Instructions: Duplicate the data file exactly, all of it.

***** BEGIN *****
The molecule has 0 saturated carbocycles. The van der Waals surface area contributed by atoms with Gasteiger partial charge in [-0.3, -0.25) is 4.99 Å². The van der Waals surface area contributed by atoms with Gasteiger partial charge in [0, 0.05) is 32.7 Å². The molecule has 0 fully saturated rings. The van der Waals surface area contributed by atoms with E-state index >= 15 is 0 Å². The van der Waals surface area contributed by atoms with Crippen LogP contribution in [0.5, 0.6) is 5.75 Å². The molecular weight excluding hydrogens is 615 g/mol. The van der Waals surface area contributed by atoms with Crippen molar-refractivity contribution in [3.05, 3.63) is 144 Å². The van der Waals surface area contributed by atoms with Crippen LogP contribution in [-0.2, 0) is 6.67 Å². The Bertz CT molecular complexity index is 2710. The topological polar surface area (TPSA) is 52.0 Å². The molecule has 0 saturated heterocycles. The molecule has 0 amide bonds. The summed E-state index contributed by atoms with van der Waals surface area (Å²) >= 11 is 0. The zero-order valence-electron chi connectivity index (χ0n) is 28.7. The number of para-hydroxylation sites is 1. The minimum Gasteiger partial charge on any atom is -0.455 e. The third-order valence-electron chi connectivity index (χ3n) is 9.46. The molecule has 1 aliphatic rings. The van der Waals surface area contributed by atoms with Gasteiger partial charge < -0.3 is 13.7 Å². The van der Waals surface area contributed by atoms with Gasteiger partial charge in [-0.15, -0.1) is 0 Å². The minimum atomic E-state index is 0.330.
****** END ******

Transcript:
The molecule has 0 saturated carbocycles. The van der Waals surface area contributed by atoms with Gasteiger partial charge in [-0.3, -0.25) is 4.99 Å². The van der Waals surface area contributed by atoms with Gasteiger partial charge in [0, 0.05) is 32.7 Å². The molecule has 0 fully saturated rings. The van der Waals surface area contributed by atoms with E-state index >= 15 is 0 Å². The van der Waals surface area contributed by atoms with Crippen LogP contribution in [0.5, 0.6) is 5.75 Å². The molecular weight excluding hydrogens is 615 g/mol. The van der Waals surface area contributed by atoms with Crippen molar-refractivity contribution in [3.05, 3.63) is 144 Å². The van der Waals surface area contributed by atoms with Crippen LogP contribution in [-0.2, 0) is 6.67 Å². The Bertz CT molecular complexity index is 2710. The topological polar surface area (TPSA) is 52.0 Å². The molecule has 0 saturated heterocycles. The molecule has 0 amide bonds. The summed E-state index contributed by atoms with van der Waals surface area (Å²) >= 11 is 0. The zero-order valence-electron chi connectivity index (χ0n) is 28.7. The number of para-hydroxylation sites is 1. The minimum Gasteiger partial charge on any atom is -0.455 e. The third-order valence-electron chi connectivity index (χ3n) is 9.46. The molecule has 1 aliphatic rings. The van der Waals surface area contributed by atoms with Gasteiger partial charge < -0.3 is 13.7 Å². The van der Waals surface area contributed by atoms with Gasteiger partial charge in [-0.15, -0.1) is 0 Å². The minimum atomic E-state index is 0.330.